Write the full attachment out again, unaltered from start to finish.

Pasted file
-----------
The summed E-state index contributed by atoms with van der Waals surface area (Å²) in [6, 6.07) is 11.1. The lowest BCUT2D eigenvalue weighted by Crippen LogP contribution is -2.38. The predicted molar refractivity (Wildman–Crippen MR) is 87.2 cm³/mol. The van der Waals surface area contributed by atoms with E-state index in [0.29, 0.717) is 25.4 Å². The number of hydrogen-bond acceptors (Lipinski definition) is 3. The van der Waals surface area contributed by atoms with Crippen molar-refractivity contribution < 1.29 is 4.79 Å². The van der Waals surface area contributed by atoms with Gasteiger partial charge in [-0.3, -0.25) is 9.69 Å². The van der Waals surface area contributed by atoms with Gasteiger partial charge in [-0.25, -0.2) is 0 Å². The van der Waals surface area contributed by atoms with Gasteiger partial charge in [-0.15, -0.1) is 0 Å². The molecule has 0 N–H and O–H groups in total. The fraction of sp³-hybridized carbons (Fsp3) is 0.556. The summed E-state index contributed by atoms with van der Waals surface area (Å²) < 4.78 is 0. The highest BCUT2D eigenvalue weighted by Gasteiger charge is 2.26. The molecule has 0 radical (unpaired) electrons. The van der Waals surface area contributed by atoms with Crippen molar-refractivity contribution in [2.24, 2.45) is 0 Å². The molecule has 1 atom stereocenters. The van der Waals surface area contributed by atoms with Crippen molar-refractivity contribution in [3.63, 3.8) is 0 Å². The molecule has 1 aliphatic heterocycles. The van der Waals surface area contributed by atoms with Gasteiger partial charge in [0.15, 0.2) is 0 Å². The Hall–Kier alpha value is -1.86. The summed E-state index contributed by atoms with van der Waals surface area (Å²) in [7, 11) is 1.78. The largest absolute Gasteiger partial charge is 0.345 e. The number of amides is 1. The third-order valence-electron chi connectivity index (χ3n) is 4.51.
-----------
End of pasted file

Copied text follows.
The summed E-state index contributed by atoms with van der Waals surface area (Å²) in [6, 6.07) is 11.1. The lowest BCUT2D eigenvalue weighted by Crippen LogP contribution is -2.38. The predicted molar refractivity (Wildman–Crippen MR) is 87.2 cm³/mol. The van der Waals surface area contributed by atoms with E-state index in [0.29, 0.717) is 25.4 Å². The number of hydrogen-bond acceptors (Lipinski definition) is 3. The van der Waals surface area contributed by atoms with Crippen molar-refractivity contribution < 1.29 is 4.79 Å². The van der Waals surface area contributed by atoms with Gasteiger partial charge in [-0.3, -0.25) is 9.69 Å². The van der Waals surface area contributed by atoms with Gasteiger partial charge in [-0.25, -0.2) is 0 Å². The van der Waals surface area contributed by atoms with Gasteiger partial charge in [-0.15, -0.1) is 0 Å². The molecule has 0 N–H and O–H groups in total. The fraction of sp³-hybridized carbons (Fsp3) is 0.556. The summed E-state index contributed by atoms with van der Waals surface area (Å²) < 4.78 is 0. The highest BCUT2D eigenvalue weighted by Gasteiger charge is 2.26. The molecule has 0 radical (unpaired) electrons. The van der Waals surface area contributed by atoms with Crippen molar-refractivity contribution in [2.24, 2.45) is 0 Å². The molecule has 1 atom stereocenters. The van der Waals surface area contributed by atoms with Crippen molar-refractivity contribution in [3.63, 3.8) is 0 Å². The molecule has 1 aliphatic heterocycles. The van der Waals surface area contributed by atoms with Gasteiger partial charge in [0.15, 0.2) is 0 Å². The Hall–Kier alpha value is -1.86. The summed E-state index contributed by atoms with van der Waals surface area (Å²) in [7, 11) is 1.78. The largest absolute Gasteiger partial charge is 0.345 e. The number of amides is 1. The third-order valence-electron chi connectivity index (χ3n) is 4.51.